JACKSONVILLE – Marquez Williams gets it, and he has for a while now.
Williams, a seventh-round selection by the Jaguars in the 2017 NFL Draft, has a very real chance to fulfill what once seemed an unlikely NFL dream.
That would be a cool story, and an important one for the Jaguars. But because Williams is a fullback, it likely wouldn't be is a story that would bring Williams fame – and by NFL standards at least, there would be comparatively little fortune.
And Williams is OK with that – absolutely and without question.
"I've always been a fullback, my whole life; I learned to love it, actually," Williams said this week as Phase 2 of the Jaguars' voluntary offseason program continued at EverBank Field. "Fullback is a position I've played since little league; it's kind of stuck to me."
So, yeah, Williams is OK with anonymity – and yeah, he actually sort of likes it.
He has been used to it, too. That's because until about this time last year, he not only played a largely unknown position, he played it at a largely unknown school at a largely unwatched level.
Williams played in 2016 at the University of Miami, but he played his first three collegiate seasons at Mars Hill, a Division II school in Mars Hill, North Carolina.
"I guess you'd say it was a little bit of a long road," Williams said. "To me, it was just kind of taking the wild ride in the way of life."
Williams was a good player at Mars Hill, and thought maybe he had NFL talent. What he didn't have for a while was an NFL attitude – and he said that much was made clear to him by his position coach at Mars Hill, Jonathan Saratt.
Williams as a sophomore asked Saratt if Saratt thought Williams could play in the NFL.
"He told me no, that my attitude was bad and I didn't have the work ethic to play at this level," Williams said.
Williams was asked this week what he thought of those words now.
"He was absolutely right," Williams said. "We still speak to this day."
Not only was Saratt right, Williams said the conversation helped change his future.
"I was still going through my growing pains as a younger guy," Williams said. "I wasn't putting in the work and I was just being too big on myself. I learned how to keep quiet and take coaching and listen to people and the ones around me who have my best interest."
Would he be in the NFL without that conversation?
"Probably not," he said. "If he didn't get on me as he did, I wouldn't be here."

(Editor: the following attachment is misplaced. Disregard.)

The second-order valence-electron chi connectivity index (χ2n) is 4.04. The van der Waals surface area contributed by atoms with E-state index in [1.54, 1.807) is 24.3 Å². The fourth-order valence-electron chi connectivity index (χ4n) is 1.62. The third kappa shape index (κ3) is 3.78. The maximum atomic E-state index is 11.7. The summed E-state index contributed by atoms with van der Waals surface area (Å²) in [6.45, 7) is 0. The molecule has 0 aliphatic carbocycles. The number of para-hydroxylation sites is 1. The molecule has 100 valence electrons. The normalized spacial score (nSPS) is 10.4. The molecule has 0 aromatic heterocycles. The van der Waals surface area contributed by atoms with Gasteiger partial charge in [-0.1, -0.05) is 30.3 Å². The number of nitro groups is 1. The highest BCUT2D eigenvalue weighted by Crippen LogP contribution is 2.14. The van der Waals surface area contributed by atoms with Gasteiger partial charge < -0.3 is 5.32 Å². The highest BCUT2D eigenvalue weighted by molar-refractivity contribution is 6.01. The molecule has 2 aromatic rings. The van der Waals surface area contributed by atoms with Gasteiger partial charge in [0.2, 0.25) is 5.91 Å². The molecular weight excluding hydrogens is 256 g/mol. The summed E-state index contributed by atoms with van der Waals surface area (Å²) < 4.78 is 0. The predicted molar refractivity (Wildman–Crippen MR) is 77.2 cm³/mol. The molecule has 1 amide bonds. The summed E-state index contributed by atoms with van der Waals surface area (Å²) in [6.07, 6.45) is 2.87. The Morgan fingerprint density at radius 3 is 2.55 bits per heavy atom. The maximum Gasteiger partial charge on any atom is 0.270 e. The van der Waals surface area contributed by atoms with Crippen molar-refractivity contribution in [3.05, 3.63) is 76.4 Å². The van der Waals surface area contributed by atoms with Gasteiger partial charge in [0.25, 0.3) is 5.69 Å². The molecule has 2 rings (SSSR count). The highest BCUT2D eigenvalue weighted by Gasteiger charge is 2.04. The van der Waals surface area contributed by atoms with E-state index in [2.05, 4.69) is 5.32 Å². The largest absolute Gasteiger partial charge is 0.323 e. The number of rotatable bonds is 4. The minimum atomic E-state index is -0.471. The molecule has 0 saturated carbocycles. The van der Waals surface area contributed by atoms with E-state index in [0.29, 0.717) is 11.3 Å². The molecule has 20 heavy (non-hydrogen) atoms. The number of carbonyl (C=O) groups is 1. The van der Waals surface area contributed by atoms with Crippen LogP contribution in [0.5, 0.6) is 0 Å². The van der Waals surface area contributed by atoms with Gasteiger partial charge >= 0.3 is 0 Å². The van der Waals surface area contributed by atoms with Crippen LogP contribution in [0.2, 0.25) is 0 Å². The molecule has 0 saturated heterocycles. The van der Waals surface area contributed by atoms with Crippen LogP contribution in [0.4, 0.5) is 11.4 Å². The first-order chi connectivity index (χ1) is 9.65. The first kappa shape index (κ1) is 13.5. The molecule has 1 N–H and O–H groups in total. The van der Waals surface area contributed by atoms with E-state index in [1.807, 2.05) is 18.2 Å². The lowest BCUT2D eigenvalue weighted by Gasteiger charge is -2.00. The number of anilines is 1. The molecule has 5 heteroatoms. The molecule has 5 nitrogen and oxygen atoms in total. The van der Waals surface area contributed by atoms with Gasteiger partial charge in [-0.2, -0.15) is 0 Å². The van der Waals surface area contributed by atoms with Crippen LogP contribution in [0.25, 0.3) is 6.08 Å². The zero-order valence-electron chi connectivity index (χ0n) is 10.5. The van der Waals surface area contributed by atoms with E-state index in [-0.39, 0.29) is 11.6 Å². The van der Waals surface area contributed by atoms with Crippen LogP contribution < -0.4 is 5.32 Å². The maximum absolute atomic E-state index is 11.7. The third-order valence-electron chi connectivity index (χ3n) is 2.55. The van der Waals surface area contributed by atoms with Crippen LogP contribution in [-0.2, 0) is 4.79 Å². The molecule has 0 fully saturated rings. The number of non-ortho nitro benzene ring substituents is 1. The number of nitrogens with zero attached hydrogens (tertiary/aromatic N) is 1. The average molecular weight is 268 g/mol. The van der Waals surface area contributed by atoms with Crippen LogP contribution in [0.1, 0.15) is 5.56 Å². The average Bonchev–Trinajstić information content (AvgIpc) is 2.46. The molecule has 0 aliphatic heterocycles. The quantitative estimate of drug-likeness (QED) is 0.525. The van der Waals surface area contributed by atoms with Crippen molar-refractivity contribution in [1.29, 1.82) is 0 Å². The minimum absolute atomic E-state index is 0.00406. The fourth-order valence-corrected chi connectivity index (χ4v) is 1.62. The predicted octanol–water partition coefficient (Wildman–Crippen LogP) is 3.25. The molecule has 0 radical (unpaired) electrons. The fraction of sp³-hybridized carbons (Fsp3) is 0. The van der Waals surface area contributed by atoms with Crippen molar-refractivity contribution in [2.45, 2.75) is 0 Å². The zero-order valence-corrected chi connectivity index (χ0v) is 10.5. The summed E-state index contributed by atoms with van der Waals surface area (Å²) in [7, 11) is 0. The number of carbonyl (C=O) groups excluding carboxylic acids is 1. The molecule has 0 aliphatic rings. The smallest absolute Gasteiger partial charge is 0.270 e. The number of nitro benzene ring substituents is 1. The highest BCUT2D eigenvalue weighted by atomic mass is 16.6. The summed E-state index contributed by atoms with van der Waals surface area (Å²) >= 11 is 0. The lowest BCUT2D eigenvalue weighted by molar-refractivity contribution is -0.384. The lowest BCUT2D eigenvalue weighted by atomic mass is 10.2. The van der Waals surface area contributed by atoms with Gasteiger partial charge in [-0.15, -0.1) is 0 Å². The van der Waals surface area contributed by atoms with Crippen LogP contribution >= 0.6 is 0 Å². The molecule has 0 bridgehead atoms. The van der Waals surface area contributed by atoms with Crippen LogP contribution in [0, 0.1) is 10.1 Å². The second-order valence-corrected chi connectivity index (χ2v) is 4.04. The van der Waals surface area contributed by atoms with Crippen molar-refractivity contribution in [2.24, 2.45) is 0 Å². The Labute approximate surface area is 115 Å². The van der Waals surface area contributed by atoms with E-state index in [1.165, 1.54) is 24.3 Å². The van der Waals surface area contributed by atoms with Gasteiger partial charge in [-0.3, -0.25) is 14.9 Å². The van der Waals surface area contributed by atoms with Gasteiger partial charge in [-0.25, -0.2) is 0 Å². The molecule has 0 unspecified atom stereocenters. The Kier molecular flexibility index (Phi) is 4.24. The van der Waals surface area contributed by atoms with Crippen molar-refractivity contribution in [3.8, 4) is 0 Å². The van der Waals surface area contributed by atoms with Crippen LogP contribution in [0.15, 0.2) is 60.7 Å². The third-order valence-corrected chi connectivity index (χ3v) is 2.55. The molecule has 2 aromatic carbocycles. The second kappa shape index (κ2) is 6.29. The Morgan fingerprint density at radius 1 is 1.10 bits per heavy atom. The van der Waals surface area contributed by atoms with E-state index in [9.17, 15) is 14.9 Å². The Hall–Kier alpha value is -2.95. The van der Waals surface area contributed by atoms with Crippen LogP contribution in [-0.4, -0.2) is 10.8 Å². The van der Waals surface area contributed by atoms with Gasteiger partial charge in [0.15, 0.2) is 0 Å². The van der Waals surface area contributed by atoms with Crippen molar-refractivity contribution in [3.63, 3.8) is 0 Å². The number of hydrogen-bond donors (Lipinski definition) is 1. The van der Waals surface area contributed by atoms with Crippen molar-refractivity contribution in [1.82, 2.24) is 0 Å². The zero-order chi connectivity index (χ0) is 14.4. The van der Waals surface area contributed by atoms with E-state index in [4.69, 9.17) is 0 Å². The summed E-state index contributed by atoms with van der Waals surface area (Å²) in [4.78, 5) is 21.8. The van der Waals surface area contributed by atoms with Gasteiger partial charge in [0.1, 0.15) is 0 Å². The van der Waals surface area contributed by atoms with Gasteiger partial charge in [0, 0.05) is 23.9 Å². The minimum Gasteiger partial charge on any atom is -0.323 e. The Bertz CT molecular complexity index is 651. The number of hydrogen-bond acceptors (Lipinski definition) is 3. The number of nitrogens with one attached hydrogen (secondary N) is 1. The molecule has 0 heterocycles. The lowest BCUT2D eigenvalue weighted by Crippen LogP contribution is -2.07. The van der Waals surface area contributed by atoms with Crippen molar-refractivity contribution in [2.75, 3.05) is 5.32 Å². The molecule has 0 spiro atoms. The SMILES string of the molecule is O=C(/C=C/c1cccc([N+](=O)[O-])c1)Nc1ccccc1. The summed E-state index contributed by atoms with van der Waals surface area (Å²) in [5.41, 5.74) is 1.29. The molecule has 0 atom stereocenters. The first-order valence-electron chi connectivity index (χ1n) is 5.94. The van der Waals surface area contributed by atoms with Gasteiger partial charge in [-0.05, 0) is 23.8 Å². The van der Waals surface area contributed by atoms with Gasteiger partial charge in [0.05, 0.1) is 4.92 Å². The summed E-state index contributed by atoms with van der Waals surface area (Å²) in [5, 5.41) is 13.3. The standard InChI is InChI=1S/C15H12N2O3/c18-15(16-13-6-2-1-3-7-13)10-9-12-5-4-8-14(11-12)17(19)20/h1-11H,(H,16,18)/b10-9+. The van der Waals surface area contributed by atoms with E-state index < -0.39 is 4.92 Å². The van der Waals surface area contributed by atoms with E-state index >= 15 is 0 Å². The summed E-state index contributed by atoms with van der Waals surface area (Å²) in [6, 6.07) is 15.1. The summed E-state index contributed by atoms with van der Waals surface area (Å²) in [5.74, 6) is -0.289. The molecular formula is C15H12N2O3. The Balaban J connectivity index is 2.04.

Williams made first-team All-South Atlantic Conference in 2015. Miami offered a scholarship for the 2016 season as a graduate transfer.
"Obviously, getting the scholarship to play my final year at Miami was the turning point," he said. "That was when everything became a reality."
For Williams, "everything" is another chance to prove himself – and another chance to do what he did last season – take a step up in competition. Williams is taking the first steps in that step up this week.
"I'm learning pretty quickly as a rookie you just kind of sit back, watch the vets and not get too high on yourself," he said. "You earn the respect of the vets through your work. You do what you can, bust your butt and leave the decisions up to the coaches."
Williams not only embraces the fullback role, he is built for it at 6-feet-1, 260 pounds. And with the Jaguars selecting running back Leonard Fournette No. 4 overall last month – and with the team reintroducing the fullback position to what is expected to be a run-first offense – he has a real chance to not only make the roster, but to play a key role quickly.
He also knows what that role will entail and what it won't.
"I know they pay guys a whole bunch of money to run the football and make guys miss, but as a fullback you stick your nose in, play special teams, pass protect and catch the ball occasionally," he said with a smile. "It's knowing your role and trying to master your craft.
"I'm not a big spotlight person. I don't care about the cameras being my face. The headline I'm worried about is seeing how well the running backs did. I always want a million successes for my running back. I tell them: '100 yards a game and anything after that is extra.'
"I make it not about me and being a team player. That's what's most important to me."
That could make Williams a good fit in the Jaguars' new offensive direction.
And he would be OK with that, too – absolutely and without question.